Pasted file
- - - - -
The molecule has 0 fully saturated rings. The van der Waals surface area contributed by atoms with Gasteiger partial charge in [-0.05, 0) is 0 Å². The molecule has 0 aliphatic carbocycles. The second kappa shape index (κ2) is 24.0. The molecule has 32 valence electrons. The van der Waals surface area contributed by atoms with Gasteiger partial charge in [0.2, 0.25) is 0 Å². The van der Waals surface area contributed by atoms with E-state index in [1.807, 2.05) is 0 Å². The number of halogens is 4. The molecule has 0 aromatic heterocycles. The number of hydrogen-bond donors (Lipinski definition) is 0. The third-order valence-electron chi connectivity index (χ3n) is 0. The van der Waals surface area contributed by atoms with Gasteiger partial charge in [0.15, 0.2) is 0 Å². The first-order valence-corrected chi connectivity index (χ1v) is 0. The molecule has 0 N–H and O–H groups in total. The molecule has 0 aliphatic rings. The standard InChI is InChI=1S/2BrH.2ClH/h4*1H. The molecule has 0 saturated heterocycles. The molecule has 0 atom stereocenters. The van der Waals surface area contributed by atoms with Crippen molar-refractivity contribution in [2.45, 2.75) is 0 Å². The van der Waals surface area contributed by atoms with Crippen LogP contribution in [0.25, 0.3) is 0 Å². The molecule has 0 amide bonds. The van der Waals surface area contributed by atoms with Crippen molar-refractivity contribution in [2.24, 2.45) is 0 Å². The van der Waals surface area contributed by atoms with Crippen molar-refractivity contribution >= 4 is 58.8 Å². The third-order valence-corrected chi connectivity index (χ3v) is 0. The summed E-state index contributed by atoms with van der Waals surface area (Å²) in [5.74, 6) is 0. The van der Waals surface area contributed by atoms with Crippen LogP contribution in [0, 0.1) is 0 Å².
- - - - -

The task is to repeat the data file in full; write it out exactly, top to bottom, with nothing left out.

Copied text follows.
The molecule has 0 fully saturated rings. The van der Waals surface area contributed by atoms with Gasteiger partial charge in [-0.05, 0) is 0 Å². The molecule has 0 aliphatic carbocycles. The second kappa shape index (κ2) is 24.0. The molecule has 32 valence electrons. The van der Waals surface area contributed by atoms with Gasteiger partial charge in [0.2, 0.25) is 0 Å². The van der Waals surface area contributed by atoms with E-state index in [1.807, 2.05) is 0 Å². The number of halogens is 4. The molecule has 0 aromatic heterocycles. The number of hydrogen-bond donors (Lipinski definition) is 0. The third-order valence-electron chi connectivity index (χ3n) is 0. The van der Waals surface area contributed by atoms with Gasteiger partial charge in [0.15, 0.2) is 0 Å². The first-order valence-corrected chi connectivity index (χ1v) is 0. The molecule has 0 N–H and O–H groups in total. The molecule has 0 aliphatic rings. The standard InChI is InChI=1S/2BrH.2ClH/h4*1H. The molecule has 0 saturated heterocycles. The molecule has 0 atom stereocenters. The van der Waals surface area contributed by atoms with Crippen molar-refractivity contribution in [2.45, 2.75) is 0 Å². The van der Waals surface area contributed by atoms with Crippen LogP contribution in [0.25, 0.3) is 0 Å². The molecule has 0 amide bonds. The van der Waals surface area contributed by atoms with Crippen molar-refractivity contribution in [2.24, 2.45) is 0 Å². The van der Waals surface area contributed by atoms with Crippen molar-refractivity contribution >= 4 is 58.8 Å². The third-order valence-corrected chi connectivity index (χ3v) is 0. The summed E-state index contributed by atoms with van der Waals surface area (Å²) in [5.74, 6) is 0. The van der Waals surface area contributed by atoms with Crippen LogP contribution in [0, 0.1) is 0 Å².